My children laugh at me when I say that, that I write poetry.  They found one of my way back  notebooks from High School.  In particular they cackle, (yes young girls can cackle) over one specific poem.  Sitting in the low ceiling room under the stage at Ayer High School in Massachusetts, I penned a play on words that I thought was clever at the time.  Oh, play on words-under the stage , hmm.  I guess I am still doing it.   This is the poem.


lost my hand

just found my hand

somewhere it got lost

couldn’t find it anywhere

i cried a nite away

you came back in the morning

holding tight to it

and saying ___

just found your heart

somewhere it got lost

i cried a nite away

thinking blue about you

living here with out it

i came back in the morning

with you saying

man, lost my head

somewhere it fell off

couldn’t find it anywhere

hey, i know

look under the bed, sweets

maybe it’s there

you stopped me saying

to hell with your hand

to hell with your head

i’ve got your heart

that’s all that matters

he took my found hand

kissing my lost head

and saying…

~written 2/11/71



I think they may have been right…

I wrote a song I guess, too.  Who knows what it sounded like.  I have several in the little book without its cover.  There are also folk songs with meticulous guitar charting for mournful standards of the day, like, “In the Early Morning Rain”, “Don’t Think Twice it’s Alright”, even “Kumba Ya”.  My two signature songs as well, “Suzanne” and “Streets of London” reside in the Book.  I carried it throughout high school and college, singing from it in places like Marblehead, Mass and Rutland, Vt.  Sitting in a house overlooking the Atlantic Ocean,  I sang, “Suzanne” to friends of a boy I had just met.  We had stopped in briefly, we talked,  I sang, we left.  It stays with me, the peace of the ocean and the song.  “City of New Orleans” is the last song in the Book.  I sang it at a rest stop when I worked on the Vermont Bicentennial Steam Train out of Bellows Falls.  Sitting in the dining car stopped at the train station in the middle of downtown Rutland, I sang during my lunch break, mostly for myself, and the few co-workers scattered about.  The conductor stopped, and listened, and praised me, then went on.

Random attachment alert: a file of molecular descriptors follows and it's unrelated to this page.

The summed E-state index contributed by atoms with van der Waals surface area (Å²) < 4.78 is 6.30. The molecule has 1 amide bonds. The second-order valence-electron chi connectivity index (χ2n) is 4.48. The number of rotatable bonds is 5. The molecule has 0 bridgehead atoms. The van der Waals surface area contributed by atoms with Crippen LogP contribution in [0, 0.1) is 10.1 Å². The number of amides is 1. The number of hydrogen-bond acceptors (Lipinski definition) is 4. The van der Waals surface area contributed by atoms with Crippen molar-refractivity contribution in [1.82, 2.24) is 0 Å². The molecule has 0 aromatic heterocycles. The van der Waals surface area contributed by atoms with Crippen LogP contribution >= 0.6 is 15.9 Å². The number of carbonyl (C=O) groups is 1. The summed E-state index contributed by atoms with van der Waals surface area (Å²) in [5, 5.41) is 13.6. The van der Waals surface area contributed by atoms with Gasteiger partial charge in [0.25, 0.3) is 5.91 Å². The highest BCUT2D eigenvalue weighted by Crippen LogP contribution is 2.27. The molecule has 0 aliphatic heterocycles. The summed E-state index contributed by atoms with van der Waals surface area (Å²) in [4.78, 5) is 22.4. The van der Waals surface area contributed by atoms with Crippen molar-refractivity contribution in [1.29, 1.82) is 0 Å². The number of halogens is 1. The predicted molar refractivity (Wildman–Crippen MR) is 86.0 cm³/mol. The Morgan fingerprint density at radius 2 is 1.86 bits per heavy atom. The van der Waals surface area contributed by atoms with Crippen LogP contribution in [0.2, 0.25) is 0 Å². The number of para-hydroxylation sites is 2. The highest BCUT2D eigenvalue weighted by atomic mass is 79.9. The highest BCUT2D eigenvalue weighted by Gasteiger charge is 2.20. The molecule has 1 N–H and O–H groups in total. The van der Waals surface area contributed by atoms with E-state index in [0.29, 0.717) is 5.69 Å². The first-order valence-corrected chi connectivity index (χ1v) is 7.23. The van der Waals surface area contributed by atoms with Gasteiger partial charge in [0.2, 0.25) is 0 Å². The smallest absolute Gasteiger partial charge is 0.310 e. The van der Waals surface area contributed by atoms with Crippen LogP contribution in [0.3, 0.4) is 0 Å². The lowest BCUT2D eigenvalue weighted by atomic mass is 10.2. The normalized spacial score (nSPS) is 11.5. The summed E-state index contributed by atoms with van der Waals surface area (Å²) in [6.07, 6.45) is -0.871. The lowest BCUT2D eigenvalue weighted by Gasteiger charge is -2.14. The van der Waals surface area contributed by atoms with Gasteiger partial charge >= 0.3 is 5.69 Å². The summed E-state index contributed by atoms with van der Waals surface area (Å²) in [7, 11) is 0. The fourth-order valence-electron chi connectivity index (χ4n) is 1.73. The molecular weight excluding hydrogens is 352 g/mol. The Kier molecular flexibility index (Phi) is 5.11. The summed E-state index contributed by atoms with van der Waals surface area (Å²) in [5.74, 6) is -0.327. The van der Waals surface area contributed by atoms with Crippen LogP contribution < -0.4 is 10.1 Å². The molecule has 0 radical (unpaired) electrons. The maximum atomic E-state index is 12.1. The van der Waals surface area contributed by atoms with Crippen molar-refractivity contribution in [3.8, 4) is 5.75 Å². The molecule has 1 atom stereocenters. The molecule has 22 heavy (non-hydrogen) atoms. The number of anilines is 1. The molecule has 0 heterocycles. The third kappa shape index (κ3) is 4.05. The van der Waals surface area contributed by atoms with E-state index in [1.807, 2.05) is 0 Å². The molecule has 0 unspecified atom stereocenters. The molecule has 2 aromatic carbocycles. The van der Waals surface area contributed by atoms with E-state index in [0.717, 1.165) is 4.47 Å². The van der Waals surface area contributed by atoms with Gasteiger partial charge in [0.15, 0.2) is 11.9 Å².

“I love this little book,” I wrote on the last two lines at the very bottom of the last page, the handwriting small as if to hide its secret.  “It went to Europe. I kept it with me always.  It has a blue cover. 2010”

Nuns to God

I did carry it with me wherever I went  just in case someone asked me to sing.  I was ready.  I doodled in it as well.  Talking on the phone, I penned a few lines as I talked to my very intense high school boyfriend.  He was a Scorpio, a poet, and later a musician.  I was so in love and so afraid.  We would talk for hours on the phone.  I would pull the standard issue Ma Bell black desk phone from the hall table into my room, closing the door with the cord running underneath.  Seeking further privacy, I would stretch the cord its farthest into my closet and shut that door as well.  Holed up in the warmth of the closet we would talk about profound ideas and poetry.  I know from this doodle I was talking to him.  His love of Bela Lugosi and his childhood of  Catholicism are present on this page as is my attraction to him.  It starts out well but disintegrates into one line ideas at the end: waterfalls, bioflick and Roots.  He encouraged my writing and I received from him pages and pages of  outrage poems.  Both of us children of military families in 1971,  he wrote about war, me, I wrote about love.